When your baby has mastered the art of sitting and crawling, he'll most likely aim higher and higher until he finds himself on his feet. Although you may be hesitant to have him tackle trying to stand, it's important to give your child time to gain his independence and bear some weight on his own legs—usually around 8 months old. Standing on his own is an important milestone, and although it sounds easy, it requires strong legs, knowing how to bend at the knee, and being able to shift his own weight. Once he's able to get up, he also has to learn how to sit back down again.

While most kids can stand steady around 8 months, don't be surprised if your tiny tot displays earlier balance. "It is not unusual at all to see this occur earlier. In fact, with a baby who is progressing normally, I recommend encouraging them to put weight on their legs as you hold them around the trunk or place them in a [stationary jumper] as early as 5-6 months," says Jenna Zervas, MSPT and founder of Baby Builders. "This activity helps stimulate the joint receptors which tell the baby where his body is in space."

Holding your baby's chubby hands as he wobbles on his feet is adorable, but he'll need full-body strength training to get ready to walk. "In these earlier months, it is much more important for the baby to spend most of his time playing on his tummy, learning to crawl and balance in sitting as these activities will build the muscles necessary to stand, and later walk," Zervas explains.

The skills needed to stand don't happen overnight, but you can be proactive when helping your baby stand. Skip buying a walker—according to the Academy of Pediatrics, they're safety hazards that actually eliminate the desire to walk. Instead, give your baby a leg up with activities that'll strengthen his legs and give him the freedom he needs to develop standing skills.

  • Exercise. Physical activities make for quality one-on-one time. You may be tempted to pull your little one to standing position with his hands, but the ideal support should be around his chest. According to Zervas, this approach is more developmentally beneficial. "By providing support in the trunk you are allowing them to use and strengthen the muscles in their trunk which they use to balance."
  • Bounce. Your little one is a ball of energy, so take advantage of that bounciness! Place your baby's legs on your lap and encourage him to bounce up and down, while you support him. Music will make this even more fun, since most babies love syncing their rhythmic movement to the beats. This will allow him to build leg muscles, practice shifting his weight from one leg to the other, and hone some serious dance floor skills.
  • Let him loose. Floor time is crucial to learning to stand, so let him explore. When you give him the freedom to move around, chances are he'll take it, reaching out for objects he can pull himself onto, whether it be a table or chair. If he does reach out for support, make sure the object is free of sharp edges, properly weighted down or securely attached to the floor or wall, so it can't injure him.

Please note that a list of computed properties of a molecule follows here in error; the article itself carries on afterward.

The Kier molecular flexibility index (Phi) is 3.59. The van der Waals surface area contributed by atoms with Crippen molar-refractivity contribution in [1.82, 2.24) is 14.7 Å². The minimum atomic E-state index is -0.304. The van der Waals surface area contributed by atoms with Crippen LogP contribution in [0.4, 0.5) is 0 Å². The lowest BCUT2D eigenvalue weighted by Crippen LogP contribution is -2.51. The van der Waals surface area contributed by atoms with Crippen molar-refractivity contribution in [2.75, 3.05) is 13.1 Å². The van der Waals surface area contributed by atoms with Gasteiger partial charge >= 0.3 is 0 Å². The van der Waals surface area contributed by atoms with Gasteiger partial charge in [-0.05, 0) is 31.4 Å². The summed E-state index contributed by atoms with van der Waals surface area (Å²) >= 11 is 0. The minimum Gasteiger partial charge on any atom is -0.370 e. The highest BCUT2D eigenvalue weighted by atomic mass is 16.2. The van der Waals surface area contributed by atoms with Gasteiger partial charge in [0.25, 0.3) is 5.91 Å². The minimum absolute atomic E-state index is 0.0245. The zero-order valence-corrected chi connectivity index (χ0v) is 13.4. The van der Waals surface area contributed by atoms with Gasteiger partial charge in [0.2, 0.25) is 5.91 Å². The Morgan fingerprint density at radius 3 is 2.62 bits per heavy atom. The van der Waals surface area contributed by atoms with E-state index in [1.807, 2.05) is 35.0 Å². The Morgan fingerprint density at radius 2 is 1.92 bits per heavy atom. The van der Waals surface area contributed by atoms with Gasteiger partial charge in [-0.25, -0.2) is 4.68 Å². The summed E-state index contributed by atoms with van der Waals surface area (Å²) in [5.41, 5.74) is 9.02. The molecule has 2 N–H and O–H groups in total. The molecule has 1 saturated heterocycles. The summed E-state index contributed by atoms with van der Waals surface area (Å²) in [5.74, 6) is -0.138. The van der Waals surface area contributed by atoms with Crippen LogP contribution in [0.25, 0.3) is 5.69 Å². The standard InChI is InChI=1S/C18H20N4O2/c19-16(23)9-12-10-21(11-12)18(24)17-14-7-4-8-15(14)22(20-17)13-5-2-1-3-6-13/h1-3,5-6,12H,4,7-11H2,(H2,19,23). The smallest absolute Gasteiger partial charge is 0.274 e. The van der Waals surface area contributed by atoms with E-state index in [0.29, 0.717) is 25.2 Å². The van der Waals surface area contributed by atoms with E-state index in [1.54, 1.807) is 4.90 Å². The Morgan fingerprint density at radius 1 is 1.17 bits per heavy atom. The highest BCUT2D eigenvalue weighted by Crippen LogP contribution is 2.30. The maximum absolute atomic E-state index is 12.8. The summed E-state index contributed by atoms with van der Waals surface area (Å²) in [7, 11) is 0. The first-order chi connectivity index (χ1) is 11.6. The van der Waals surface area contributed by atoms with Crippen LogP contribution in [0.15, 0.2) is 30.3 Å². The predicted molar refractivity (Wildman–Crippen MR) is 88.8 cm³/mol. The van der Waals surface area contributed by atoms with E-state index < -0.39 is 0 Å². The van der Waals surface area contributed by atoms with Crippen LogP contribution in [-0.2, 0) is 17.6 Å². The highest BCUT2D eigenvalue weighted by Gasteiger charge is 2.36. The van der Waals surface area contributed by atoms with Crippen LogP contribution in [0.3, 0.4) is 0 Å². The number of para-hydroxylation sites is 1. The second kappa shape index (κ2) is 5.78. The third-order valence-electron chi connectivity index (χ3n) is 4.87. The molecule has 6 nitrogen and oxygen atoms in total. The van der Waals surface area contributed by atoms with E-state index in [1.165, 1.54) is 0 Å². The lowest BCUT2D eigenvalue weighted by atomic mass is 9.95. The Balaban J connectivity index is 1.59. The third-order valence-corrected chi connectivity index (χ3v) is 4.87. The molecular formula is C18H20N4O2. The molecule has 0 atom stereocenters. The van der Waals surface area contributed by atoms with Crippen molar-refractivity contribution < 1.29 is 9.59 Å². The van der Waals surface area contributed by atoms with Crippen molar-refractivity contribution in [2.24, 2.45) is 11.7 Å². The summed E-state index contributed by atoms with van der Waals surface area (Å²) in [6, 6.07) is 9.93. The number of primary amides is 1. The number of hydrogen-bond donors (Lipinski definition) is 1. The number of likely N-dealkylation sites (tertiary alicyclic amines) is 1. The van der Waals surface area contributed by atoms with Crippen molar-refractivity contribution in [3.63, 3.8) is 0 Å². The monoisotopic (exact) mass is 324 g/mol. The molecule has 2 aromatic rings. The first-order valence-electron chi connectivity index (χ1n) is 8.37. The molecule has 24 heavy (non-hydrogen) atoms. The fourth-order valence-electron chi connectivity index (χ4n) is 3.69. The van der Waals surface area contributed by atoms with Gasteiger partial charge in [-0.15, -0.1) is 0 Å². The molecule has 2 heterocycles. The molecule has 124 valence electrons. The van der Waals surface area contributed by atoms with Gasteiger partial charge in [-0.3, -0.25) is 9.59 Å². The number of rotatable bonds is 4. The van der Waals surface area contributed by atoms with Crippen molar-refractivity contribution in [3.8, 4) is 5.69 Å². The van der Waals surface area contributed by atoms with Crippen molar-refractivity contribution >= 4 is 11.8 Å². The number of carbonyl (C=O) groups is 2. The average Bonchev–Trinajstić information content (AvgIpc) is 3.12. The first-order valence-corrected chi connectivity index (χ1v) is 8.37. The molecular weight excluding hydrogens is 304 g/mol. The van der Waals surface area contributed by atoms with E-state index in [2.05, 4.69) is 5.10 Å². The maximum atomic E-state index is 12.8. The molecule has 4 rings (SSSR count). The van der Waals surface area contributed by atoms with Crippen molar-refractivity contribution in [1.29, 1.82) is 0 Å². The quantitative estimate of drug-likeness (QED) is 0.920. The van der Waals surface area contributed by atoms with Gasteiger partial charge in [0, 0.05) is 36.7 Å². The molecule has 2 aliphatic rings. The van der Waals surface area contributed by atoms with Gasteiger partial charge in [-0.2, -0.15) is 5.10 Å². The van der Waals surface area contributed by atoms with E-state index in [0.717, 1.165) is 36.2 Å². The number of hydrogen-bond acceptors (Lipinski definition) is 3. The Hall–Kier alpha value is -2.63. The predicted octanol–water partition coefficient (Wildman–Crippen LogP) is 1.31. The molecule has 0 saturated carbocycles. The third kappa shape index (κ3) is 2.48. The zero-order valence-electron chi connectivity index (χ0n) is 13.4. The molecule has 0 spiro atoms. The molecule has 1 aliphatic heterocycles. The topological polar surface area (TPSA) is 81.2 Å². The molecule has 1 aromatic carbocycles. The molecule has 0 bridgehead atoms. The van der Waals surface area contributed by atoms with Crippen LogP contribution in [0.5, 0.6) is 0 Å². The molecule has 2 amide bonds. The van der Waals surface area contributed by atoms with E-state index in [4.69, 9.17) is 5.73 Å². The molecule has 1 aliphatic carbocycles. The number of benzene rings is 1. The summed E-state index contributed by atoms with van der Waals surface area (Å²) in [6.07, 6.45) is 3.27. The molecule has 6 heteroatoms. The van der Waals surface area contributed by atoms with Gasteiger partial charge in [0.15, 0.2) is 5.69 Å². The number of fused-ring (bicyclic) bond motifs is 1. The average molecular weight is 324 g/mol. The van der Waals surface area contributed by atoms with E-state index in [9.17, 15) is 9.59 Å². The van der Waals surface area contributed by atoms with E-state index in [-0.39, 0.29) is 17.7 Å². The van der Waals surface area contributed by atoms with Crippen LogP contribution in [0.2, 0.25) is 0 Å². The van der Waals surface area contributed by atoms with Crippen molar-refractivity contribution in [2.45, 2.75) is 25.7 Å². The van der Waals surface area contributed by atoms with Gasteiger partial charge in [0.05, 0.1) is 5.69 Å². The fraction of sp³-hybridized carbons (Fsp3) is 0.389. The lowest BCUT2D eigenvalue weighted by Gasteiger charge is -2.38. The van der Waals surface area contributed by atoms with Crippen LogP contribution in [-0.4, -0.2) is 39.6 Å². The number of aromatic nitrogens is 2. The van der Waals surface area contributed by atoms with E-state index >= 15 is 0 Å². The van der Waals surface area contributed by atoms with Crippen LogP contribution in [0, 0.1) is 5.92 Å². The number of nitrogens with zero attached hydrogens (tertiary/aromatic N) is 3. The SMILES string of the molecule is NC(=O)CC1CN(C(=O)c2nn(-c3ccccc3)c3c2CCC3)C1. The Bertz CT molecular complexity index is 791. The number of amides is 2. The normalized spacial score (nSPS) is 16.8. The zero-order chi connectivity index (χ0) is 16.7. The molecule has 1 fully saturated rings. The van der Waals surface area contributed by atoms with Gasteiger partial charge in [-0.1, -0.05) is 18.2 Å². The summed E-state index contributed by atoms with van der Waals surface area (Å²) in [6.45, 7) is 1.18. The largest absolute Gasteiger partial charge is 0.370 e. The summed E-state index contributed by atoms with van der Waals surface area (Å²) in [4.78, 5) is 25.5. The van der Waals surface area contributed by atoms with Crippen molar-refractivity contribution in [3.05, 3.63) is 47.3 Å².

• Peek-a-boo. Who doesn't love a game of peek-a-boo? Make it even more productive when he's in his crib. Hide behind the bumper or a blanket and ask, "Where's Mommy?" Chances are, your baby will love to play—and may even try to pull himself up by the railing to find you. Even if he's not strong enough to hoist himself up yet, you're sure to get a rewarding giggle.
  • Encourage with toys. Toys are bright, loud and designed to attract children—so let your tiny tot's trinkets do the work for you. Try placing a toy out of his reach to motivate him to move, or place his favorite blocks on top of a low table so he's forced to pull himself up to reach them. Stay close by in case he teeters and totters, and childproof any pointed table corners to be safe.
  • Play with others. It's healthy for babies to be around their peers, so set up a play date or attend your local library's toddler activities to cultivate your little one's curiosity about other kids. If he watches other babies pulling themselves up and standing on their own, he might imitate what he sees.
  • Cheer him on. Be your child's biggest cheerleader. Every time your baby manages to stand, be sure to cheer him on. Encouragement goes a long way, so by giving a clap, a smile and a few words of encouragement, you'll be supporting a positive self-concept, and providing him the opportunity to be proud of his accomplishments.

By encouraging your baby to stand, you're not only helping him reach a physical milestone, but a cognitive one as well. "Mentally, standing stimulates the brain by providing a change to his environment," Zervas explains. "He is now able to see, touch, and interact with different things in his environment than he could on the floor. This stimulates his brain to learn, and creates more synapses in the brain."

The first year is full of milestones and a growing self-confidence, from learning and discovering new things. By overcoming these challenges, he'll know that he can tackle any obstacle that may be heading his way—like walking!